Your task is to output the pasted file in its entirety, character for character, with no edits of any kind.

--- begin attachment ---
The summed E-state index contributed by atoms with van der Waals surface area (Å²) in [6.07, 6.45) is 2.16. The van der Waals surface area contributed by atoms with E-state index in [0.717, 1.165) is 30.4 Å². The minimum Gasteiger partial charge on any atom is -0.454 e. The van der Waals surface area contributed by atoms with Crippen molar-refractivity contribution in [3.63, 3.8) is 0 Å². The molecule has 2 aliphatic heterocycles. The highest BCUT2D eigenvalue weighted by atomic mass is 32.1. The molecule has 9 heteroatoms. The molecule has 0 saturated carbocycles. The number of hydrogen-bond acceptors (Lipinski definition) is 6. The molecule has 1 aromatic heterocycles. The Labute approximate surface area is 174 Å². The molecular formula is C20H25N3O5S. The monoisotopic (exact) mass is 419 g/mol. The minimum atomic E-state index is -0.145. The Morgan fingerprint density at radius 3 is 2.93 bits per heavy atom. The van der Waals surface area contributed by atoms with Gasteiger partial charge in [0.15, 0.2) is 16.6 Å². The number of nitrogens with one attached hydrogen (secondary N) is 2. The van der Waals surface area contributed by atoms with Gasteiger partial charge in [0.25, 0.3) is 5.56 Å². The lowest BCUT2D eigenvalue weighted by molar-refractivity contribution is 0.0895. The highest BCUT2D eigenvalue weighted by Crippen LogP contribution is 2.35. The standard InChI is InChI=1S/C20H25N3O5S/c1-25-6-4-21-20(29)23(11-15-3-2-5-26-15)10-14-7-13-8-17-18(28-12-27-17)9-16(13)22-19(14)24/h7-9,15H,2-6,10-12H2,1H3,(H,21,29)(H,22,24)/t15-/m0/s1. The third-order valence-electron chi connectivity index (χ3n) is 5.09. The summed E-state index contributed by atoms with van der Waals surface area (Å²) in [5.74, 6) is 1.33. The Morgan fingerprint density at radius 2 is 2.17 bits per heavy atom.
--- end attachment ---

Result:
The summed E-state index contributed by atoms with van der Waals surface area (Å²) in [6.07, 6.45) is 2.16. The van der Waals surface area contributed by atoms with E-state index in [0.717, 1.165) is 30.4 Å². The minimum Gasteiger partial charge on any atom is -0.454 e. The van der Waals surface area contributed by atoms with Crippen molar-refractivity contribution in [3.63, 3.8) is 0 Å². The molecule has 2 aliphatic heterocycles. The highest BCUT2D eigenvalue weighted by atomic mass is 32.1. The molecule has 9 heteroatoms. The molecule has 0 saturated carbocycles. The number of hydrogen-bond acceptors (Lipinski definition) is 6. The molecule has 1 aromatic heterocycles. The Labute approximate surface area is 174 Å². The molecular formula is C20H25N3O5S. The monoisotopic (exact) mass is 419 g/mol. The minimum atomic E-state index is -0.145. The Morgan fingerprint density at radius 3 is 2.93 bits per heavy atom. The van der Waals surface area contributed by atoms with Gasteiger partial charge in [0.15, 0.2) is 16.6 Å². The number of nitrogens with one attached hydrogen (secondary N) is 2. The van der Waals surface area contributed by atoms with Gasteiger partial charge in [0.25, 0.3) is 5.56 Å². The lowest BCUT2D eigenvalue weighted by molar-refractivity contribution is 0.0895. The highest BCUT2D eigenvalue weighted by Crippen LogP contribution is 2.35. The standard InChI is InChI=1S/C20H25N3O5S/c1-25-6-4-21-20(29)23(11-15-3-2-5-26-15)10-14-7-13-8-17-18(28-12-27-17)9-16(13)22-19(14)24/h7-9,15H,2-6,10-12H2,1H3,(H,21,29)(H,22,24)/t15-/m0/s1. The third-order valence-electron chi connectivity index (χ3n) is 5.09. The summed E-state index contributed by atoms with van der Waals surface area (Å²) in [5.74, 6) is 1.33. The Morgan fingerprint density at radius 2 is 2.17 bits per heavy atom.